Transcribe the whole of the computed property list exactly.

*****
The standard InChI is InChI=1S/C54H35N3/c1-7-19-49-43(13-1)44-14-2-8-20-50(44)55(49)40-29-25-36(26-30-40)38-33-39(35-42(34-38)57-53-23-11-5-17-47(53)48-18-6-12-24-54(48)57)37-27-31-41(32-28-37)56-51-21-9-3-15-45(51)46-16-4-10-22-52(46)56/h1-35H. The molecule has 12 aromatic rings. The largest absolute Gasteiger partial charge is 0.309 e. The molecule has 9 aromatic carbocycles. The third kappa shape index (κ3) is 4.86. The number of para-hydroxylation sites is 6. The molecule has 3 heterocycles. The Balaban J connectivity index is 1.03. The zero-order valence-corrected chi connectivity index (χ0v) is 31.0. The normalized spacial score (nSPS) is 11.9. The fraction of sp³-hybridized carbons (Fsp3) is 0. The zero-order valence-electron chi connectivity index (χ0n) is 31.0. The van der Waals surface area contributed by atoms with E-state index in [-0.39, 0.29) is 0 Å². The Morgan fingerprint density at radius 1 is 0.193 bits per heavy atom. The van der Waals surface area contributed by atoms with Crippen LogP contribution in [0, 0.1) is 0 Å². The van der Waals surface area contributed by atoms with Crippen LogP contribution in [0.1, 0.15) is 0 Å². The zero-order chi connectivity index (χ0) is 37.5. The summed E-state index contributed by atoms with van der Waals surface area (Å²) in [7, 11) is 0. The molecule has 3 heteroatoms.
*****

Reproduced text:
The standard InChI is InChI=1S/C54H35N3/c1-7-19-49-43(13-1)44-14-2-8-20-50(44)55(49)40-29-25-36(26-30-40)38-33-39(35-42(34-38)57-53-23-11-5-17-47(53)48-18-6-12-24-54(48)57)37-27-31-41(32-28-37)56-51-21-9-3-15-45(51)46-16-4-10-22-52(46)56/h1-35H. The molecule has 12 aromatic rings. The largest absolute Gasteiger partial charge is 0.309 e. The molecule has 9 aromatic carbocycles. The third kappa shape index (κ3) is 4.86. The number of para-hydroxylation sites is 6. The molecule has 3 heterocycles. The Balaban J connectivity index is 1.03. The zero-order valence-corrected chi connectivity index (χ0v) is 31.0. The normalized spacial score (nSPS) is 11.9. The fraction of sp³-hybridized carbons (Fsp3) is 0. The zero-order valence-electron chi connectivity index (χ0n) is 31.0. The van der Waals surface area contributed by atoms with E-state index in [-0.39, 0.29) is 0 Å². The Morgan fingerprint density at radius 1 is 0.193 bits per heavy atom. The van der Waals surface area contributed by atoms with Crippen LogP contribution in [0, 0.1) is 0 Å². The van der Waals surface area contributed by atoms with Crippen LogP contribution in [0.1, 0.15) is 0 Å². The zero-order chi connectivity index (χ0) is 37.5. The summed E-state index contributed by atoms with van der Waals surface area (Å²) in [7, 11) is 0. The molecule has 3 heteroatoms.